On the basis of this SLM, both characteristic equation analysis and time-simulation analysis (Methods) have been developed to investigate the dynamics of transcriptional-regulation circuits. Characteristic equation is employed for systematically extracting the dynamic function of cis-acting sites and their relationship in regulating gene expression. Time-simulation analysis is performed to simulate gene expression profile in mutagenesis analysis (in silico mutagenesis), to predict novel gene expression profiles under different activity of cis-acting sites (forward mapping) and to identify specific binding activity when a particular expression profile is given (reverse mapping). SLM is part of the logical model family and has a long and established tradition in engineering and systems analysis; it is distinctive from classical Boolean model by its capability for modeling of non-binary expression levels as well as for consideration of dynamic behaviour. The state transition from present to next state at a given time interval is expressed as an AND logic for activation of cis-acting sites and present state conditions. Therefore, expression of AND logic terms at a given time interval (characteristic equation) manifests when the effect of activation of cis-acting sites, such as enhancer and silencer, has occurred as well as logical dependence among cis-acting sites. Construction and analysis of the SLM only requires two input information: temporal gene expression profiles and activity of cis-acting sites. Therefore, SLM is non-parametric and model-independent, yet providing rich biological insight. Moreover it can in principle incorporate other elements of gene regulation different from TF like post-transcriptional regulation by means of differential mRNA stability , .
Our model is verified using a set of well studied expression data on endo16, a marker for sea urchin gut development, provided by Davidson's group , . The choice of an embryonic development gene regulation circuit allows us to circumvent all the problems linked to the vagaries of gene expression noise and modulating signals: in fact, it is well known that developing embryo filters out the inherent genetic noise in order to follow a specific temporal development scheme , , which makes it possible to treat the gene regulation as a deterministic logic machine. In our verification model, three regulatory sites: Otx, R and UI are selected due to their significant functions in controlling the onset as well as transition of specification and differentiation for the gut development of the species. Our model allows to account for the entire endo16 gene expression dynamics as controlled by Otx, R and UI cis-acting sites during transition from specification of endomesoderm to differentiation of midgut in sea urchin. For instance, our endo16 SLM clearly reveals when repressive effect of R on the Otx cis-acting site occurs in order to prepare for the transition from specification to differentiation of the mid gut development. In addition, our model has the utility to demonstrate that the activation of binding site of R and Otx is distinct from the resultant functional activation of endo16 expression (e.g. Figure 1).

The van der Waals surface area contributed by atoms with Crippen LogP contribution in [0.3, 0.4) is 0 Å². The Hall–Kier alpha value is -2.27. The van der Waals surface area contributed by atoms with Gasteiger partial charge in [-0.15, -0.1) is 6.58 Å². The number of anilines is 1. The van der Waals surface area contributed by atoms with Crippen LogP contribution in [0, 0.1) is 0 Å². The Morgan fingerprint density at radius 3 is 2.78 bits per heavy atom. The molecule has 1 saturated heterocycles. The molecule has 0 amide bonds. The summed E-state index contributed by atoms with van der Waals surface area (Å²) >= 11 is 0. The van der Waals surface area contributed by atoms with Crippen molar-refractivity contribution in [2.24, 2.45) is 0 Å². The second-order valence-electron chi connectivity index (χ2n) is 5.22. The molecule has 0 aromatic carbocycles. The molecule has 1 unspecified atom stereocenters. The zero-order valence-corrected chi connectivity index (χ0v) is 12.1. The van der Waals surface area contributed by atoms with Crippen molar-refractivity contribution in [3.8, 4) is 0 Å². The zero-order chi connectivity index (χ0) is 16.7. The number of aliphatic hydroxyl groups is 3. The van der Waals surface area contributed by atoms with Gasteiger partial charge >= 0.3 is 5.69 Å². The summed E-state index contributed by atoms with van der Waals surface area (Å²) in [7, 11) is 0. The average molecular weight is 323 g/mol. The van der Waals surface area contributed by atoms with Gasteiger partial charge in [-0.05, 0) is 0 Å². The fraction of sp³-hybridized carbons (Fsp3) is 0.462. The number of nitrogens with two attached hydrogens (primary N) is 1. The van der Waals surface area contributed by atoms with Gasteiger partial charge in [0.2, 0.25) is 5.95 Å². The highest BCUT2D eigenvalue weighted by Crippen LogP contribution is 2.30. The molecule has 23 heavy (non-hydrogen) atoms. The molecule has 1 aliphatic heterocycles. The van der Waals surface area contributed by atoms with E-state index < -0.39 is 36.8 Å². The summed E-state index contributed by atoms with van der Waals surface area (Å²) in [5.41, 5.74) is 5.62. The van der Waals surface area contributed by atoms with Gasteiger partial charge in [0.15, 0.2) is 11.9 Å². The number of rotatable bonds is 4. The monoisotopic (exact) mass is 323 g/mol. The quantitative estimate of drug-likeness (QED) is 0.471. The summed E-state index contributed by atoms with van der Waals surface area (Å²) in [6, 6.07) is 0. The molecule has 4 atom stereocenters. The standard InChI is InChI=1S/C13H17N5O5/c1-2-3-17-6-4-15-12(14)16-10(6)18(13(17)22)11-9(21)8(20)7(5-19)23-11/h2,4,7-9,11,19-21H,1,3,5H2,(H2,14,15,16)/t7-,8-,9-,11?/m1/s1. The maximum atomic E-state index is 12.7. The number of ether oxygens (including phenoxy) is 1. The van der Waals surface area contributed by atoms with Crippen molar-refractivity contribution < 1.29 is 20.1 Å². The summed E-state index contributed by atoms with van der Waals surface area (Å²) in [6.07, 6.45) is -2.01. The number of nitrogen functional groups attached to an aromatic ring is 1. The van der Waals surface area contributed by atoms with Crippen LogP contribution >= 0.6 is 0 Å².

Left: the characteristic analysis at 29–40 pfh and 40–50 pfh. The characteristic equation (Table 1) shows when repressive effect of R and Otx together occurs; Right: 29–40 pfh(red bar) and 40–50 pfh (blue bar) are corresponding time periods in the control profile. Given that UI, R and Otx are activated at 29–40 pfh, only UI drives the state transition from 012 state: R and Otx are independent of the state transition. However, at 40–50 pfh (UI, R and Otx remain activated), the characteristic equation consists of the AND logic (ROtx)' which indicates that (ROtx)' is repressive: activation of R and Otx cooperatively prevent the state rises from 102 to 112 since (ROtx)' generates q0,t+1 = 0 when R = 1 and Otx = 1. Further analysis of Otx mutation (Table 3) shows R has no effect on any state transition suggesting that R is a silencer to Otx at 40–50 pfh (main text).
In this report, the construction and analysis of endo16 SLM are first introduced to provide validation over our approach. Subsequently, a mechanism of transcriptional-regulatory control on endo16 expression is proposed on the basis of the analyses. This is followed by Conclusion and Methods sections. In Methods section, apart of the mathematical framework for our approach, three synthetic models are included to further illustrate the features of SLM analysis. Moreover, we also demonstrate the construction of gene expression control at network level by combining multiple SLMs that are representing different gene components of a gene network (Methods).
Generation and first test of the model